BPA 6-21d, SH 0.122 ± 0.002 0.135ab ± 0.002 1.106 ± 0.008
BPA 6-21d 0.122 ± 0.003 0.138ab ± 0.003 1.138 ± 0.013
p value 0.060* 0.047 0.074*
CV% 4.82 4.46 3.74

Not significant

Means followed by different letters in the same column are statistically by Tukey's test.

CV: Coefficient of variation

The results of the present study are consistent with Vieira et al. (2008b), who evaluated BPA supplementation in the feed of broilers not submitted to health challenge and did not find any feed conversion ratio differences (p>0.05) between the group treated with BPA and the control group in the period of one to seven days of age. However, it is important to emphasize that in the present study, birds in treatments T2, T3, T5 and T7 were challenged with 105 CFU/mL Salmonella Heidelberg at six days of age.

During the period of one to 21 days of age, the group treated with BPA from one to 21 days and not challenged (BPA 1-21d) presented higher weight gain and feed intake than the group supplied with BPA from one to six days of age and challenged by Salmonella Heidelberg (BPA 1-6d, SH). However, no feed conversion ratio differences were detected among treatments in the period of one to 21 days of age (Table 4).

Table 4 Means ± standard error of weight gain (kg), feed intake (kg) and feed conversion (kg/kg) and production efficiency index of 1- to 21-d-old broilers receiving or not benzophenanthridine and protopine alkaloids (BPA) in the drinking water, and challenged or not by Salmonella Heidelberg (SH) at six days of age. 

Treatments Weight gain (kg) Feed intake (kg) Feed conversion (kg) Production efficiency index
Negative control 0.743ab ± 0.012 1.020ab ± 0.014 1.376 ± 0.023 260.75ab ± 4.768
Positive Control 0.753ab ± 0.003 1.048ab ± 0.012 1.392 ± 0.018 265.25ab ± 3.198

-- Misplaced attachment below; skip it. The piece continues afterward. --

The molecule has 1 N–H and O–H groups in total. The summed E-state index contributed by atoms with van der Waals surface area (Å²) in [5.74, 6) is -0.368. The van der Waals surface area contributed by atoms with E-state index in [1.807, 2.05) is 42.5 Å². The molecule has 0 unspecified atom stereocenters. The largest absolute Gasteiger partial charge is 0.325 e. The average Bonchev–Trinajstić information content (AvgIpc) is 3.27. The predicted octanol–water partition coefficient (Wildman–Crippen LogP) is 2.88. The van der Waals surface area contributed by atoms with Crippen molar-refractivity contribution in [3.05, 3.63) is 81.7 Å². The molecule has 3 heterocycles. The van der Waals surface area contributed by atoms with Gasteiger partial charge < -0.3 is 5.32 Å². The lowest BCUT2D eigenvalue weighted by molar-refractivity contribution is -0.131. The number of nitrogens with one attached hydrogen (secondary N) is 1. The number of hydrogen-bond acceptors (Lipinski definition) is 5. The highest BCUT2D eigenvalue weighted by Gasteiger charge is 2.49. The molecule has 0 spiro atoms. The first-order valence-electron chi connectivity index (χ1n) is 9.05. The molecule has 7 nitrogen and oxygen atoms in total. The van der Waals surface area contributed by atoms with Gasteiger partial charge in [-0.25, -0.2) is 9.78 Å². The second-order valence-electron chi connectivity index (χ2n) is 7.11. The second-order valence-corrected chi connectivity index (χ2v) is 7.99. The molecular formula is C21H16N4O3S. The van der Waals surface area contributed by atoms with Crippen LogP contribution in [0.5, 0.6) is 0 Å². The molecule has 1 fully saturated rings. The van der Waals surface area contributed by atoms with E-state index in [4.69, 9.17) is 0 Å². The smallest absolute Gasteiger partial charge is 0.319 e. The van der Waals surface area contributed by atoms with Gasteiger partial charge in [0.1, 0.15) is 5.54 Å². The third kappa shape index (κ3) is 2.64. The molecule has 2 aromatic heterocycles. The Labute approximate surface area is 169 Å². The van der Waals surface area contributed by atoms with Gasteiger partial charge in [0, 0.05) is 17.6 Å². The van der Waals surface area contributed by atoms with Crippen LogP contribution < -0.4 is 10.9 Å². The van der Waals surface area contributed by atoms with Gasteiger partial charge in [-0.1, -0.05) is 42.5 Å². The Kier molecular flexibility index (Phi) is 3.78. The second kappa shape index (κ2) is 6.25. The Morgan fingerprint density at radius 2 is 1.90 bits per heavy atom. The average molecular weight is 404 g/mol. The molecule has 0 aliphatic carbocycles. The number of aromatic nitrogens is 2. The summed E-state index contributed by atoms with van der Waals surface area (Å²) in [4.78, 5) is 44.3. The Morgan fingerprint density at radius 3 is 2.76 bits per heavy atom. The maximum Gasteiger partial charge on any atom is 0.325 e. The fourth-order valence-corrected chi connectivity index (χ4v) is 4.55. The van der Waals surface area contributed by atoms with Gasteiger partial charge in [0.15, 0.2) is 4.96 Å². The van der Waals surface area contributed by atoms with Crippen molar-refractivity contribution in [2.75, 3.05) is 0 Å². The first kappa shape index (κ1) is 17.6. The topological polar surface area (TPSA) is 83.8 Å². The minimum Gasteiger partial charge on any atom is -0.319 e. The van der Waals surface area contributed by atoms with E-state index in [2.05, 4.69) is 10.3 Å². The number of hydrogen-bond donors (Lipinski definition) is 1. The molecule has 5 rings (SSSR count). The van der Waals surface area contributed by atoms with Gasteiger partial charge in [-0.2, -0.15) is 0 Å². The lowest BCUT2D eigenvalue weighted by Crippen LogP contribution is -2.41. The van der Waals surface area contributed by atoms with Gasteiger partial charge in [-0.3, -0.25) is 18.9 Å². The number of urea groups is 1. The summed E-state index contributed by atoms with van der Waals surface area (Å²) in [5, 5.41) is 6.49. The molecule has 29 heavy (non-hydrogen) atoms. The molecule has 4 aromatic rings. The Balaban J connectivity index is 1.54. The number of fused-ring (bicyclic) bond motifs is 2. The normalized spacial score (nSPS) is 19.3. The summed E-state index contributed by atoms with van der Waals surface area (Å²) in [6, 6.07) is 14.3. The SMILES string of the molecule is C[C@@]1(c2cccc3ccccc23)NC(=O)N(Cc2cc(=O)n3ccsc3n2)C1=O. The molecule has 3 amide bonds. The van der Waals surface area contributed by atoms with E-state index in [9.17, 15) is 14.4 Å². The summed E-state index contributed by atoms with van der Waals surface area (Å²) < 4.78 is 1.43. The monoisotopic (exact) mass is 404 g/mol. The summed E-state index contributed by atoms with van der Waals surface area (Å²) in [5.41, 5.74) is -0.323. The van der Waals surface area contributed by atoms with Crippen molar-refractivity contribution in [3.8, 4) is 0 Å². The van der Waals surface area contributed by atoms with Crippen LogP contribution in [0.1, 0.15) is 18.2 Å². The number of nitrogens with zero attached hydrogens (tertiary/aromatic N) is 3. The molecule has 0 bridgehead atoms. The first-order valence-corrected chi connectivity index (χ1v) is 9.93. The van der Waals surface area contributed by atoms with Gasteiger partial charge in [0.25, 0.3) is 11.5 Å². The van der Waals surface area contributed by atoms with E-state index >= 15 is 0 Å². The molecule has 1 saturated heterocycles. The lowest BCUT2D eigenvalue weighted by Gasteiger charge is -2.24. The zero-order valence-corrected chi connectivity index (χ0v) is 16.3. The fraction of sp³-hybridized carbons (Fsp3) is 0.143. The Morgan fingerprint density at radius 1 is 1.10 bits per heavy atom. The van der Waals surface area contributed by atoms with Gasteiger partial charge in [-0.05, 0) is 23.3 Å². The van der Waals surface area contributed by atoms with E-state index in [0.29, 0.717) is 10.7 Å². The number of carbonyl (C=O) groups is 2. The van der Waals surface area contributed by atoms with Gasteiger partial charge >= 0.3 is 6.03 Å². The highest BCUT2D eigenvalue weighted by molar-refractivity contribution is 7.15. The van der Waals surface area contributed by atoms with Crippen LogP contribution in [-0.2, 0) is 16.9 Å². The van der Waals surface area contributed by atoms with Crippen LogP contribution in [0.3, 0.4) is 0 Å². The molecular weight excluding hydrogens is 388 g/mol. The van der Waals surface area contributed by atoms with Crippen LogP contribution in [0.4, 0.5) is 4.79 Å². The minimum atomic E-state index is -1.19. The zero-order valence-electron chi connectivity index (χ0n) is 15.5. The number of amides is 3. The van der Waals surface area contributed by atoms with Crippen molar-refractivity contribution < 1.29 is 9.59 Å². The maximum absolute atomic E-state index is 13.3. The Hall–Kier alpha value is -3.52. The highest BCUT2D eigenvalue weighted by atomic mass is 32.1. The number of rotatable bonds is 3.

BPA 1-21d, SH 0.733ab ± 0.022 0.999ab ± 0.029 1.363 ± 0.006 268.75ab ± 8.673
BPA 1-21d 0.785a ± 0.011 1.063a ± 0.013 1.355 ± 0.008 289.00a ± 5.083
BPA 1-6 d, SH 0.712b ± 0.009 0.970b ± 0.009 1.358 ± 0.009 262.25ab ± 3.705
BPA 1 -6 d 0.752ab ± 0.018 1.044ab ± 0.010 1.390 ± 0.027 267.25ab ± 13.961
BPA 6-21d, SH 0.721ab ± 0.012 1.010ab ± 0.028 1.442 ± 0.052 231.00b ± 13.862
BPA 6-21d 0.726ab ± 0.002 1.050ab ± 0.023 1.447 ± 0.053 247.50ab ± 11.990
p value 0.041 0.029 0.243* 0.013
CV% 4.56 4.34 4.56 8.71

*Not significant

Means followed by different letters in the same column are statistically by Tukey's test.

CV: Coefficient of variation

The production efficiency index of the group treated with BPA from one to 21 days of age and not challenged (BPA 1-21d) was higher compared with the group supplied with BPA from six to 21 days of age and challenged with S. Heidelberg (BPA 6-21, SH).

The results presented (weight gain, feed intake, feed conversion and production efficiency index) in Table 4 show that there were no differences (p>0.05) between the groups challenged or not by S. Heidelberg at six days of age receiving BPA for the same periods. According to Muniz (2014), this could be explained by the adaptation and balance of paratific salmonelas serovars, such as Heidelberg, living in the birds.

Santiago et al. (2014), evaluating the effects of a Macleaya cordata extract (BPA source) included at 50 ppm in the feed of broilers challenged and not challenged with 0.5 mL Salmonella Typhimurium (108 CFU/mL) (Salmonella paratyphi serovar), observed higher daily weight gain in the groups treated (independent of challenge) and in non-challenged control group relative to the challenged group not fed BPA.

Vieira et al. (2008b), in the absence of health challenge, found a better feed conversion ratio in the group fed 37.5 ppm BPA relative to the control group in the period of one to 35 days of age. However, at the dose of 50 ppm, no differences were detected. This was also observed by Santiago et al. (2014), but in the presence of a health challenge. Zdunczyk et al. (2010), evaluating the inclusion of 30 ppm of a product containing BPA in the feed of 1- to 35-d-old broilers, in the absence of challenge, did not find any feed conversion ratio differences (p>0.05).